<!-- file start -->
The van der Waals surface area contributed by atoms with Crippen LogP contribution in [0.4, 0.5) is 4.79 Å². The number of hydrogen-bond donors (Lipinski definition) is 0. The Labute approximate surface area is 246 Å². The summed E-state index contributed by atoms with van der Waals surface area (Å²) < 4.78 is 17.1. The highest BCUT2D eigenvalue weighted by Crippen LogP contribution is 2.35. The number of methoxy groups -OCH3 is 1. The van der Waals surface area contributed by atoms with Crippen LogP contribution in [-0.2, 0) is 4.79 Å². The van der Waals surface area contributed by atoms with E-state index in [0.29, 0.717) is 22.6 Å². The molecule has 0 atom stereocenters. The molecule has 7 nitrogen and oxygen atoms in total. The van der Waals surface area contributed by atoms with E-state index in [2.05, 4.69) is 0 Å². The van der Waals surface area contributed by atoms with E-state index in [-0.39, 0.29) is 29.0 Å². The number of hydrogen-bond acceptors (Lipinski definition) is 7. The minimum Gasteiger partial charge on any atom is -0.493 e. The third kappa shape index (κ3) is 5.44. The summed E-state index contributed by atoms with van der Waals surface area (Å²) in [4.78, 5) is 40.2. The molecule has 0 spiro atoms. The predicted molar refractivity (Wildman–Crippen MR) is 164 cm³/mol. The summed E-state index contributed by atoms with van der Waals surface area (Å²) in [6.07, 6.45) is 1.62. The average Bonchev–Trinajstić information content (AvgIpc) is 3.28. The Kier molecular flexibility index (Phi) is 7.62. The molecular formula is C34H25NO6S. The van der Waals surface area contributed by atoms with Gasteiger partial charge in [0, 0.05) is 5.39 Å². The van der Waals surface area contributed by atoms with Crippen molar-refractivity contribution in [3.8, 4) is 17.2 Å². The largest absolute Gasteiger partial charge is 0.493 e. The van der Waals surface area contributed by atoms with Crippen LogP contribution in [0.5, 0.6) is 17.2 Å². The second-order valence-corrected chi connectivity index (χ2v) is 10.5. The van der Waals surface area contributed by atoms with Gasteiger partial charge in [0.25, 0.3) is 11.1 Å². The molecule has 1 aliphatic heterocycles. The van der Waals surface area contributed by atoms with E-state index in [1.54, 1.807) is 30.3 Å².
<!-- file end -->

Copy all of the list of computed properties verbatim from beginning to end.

The van der Waals surface area contributed by atoms with Crippen LogP contribution in [0.4, 0.5) is 4.79 Å². The number of hydrogen-bond donors (Lipinski definition) is 0. The Labute approximate surface area is 246 Å². The summed E-state index contributed by atoms with van der Waals surface area (Å²) < 4.78 is 17.1. The highest BCUT2D eigenvalue weighted by Crippen LogP contribution is 2.35. The number of methoxy groups -OCH3 is 1. The van der Waals surface area contributed by atoms with Crippen LogP contribution in [-0.2, 0) is 4.79 Å². The van der Waals surface area contributed by atoms with E-state index in [0.29, 0.717) is 22.6 Å². The molecule has 0 atom stereocenters. The molecule has 7 nitrogen and oxygen atoms in total. The van der Waals surface area contributed by atoms with E-state index in [2.05, 4.69) is 0 Å². The van der Waals surface area contributed by atoms with E-state index in [-0.39, 0.29) is 29.0 Å². The number of hydrogen-bond acceptors (Lipinski definition) is 7. The minimum Gasteiger partial charge on any atom is -0.493 e. The third kappa shape index (κ3) is 5.44. The summed E-state index contributed by atoms with van der Waals surface area (Å²) in [4.78, 5) is 40.2. The molecule has 0 spiro atoms. The predicted molar refractivity (Wildman–Crippen MR) is 164 cm³/mol. The summed E-state index contributed by atoms with van der Waals surface area (Å²) in [6.07, 6.45) is 1.62. The average Bonchev–Trinajstić information content (AvgIpc) is 3.28. The Kier molecular flexibility index (Phi) is 7.62. The molecular formula is C34H25NO6S. The van der Waals surface area contributed by atoms with Gasteiger partial charge in [0, 0.05) is 5.39 Å². The van der Waals surface area contributed by atoms with Crippen molar-refractivity contribution in [3.8, 4) is 17.2 Å². The largest absolute Gasteiger partial charge is 0.493 e. The van der Waals surface area contributed by atoms with Crippen LogP contribution in [0.5, 0.6) is 17.2 Å². The second-order valence-corrected chi connectivity index (χ2v) is 10.5. The van der Waals surface area contributed by atoms with Gasteiger partial charge in [0.25, 0.3) is 11.1 Å². The molecule has 1 aliphatic heterocycles. The van der Waals surface area contributed by atoms with E-state index in [1.54, 1.807) is 30.3 Å².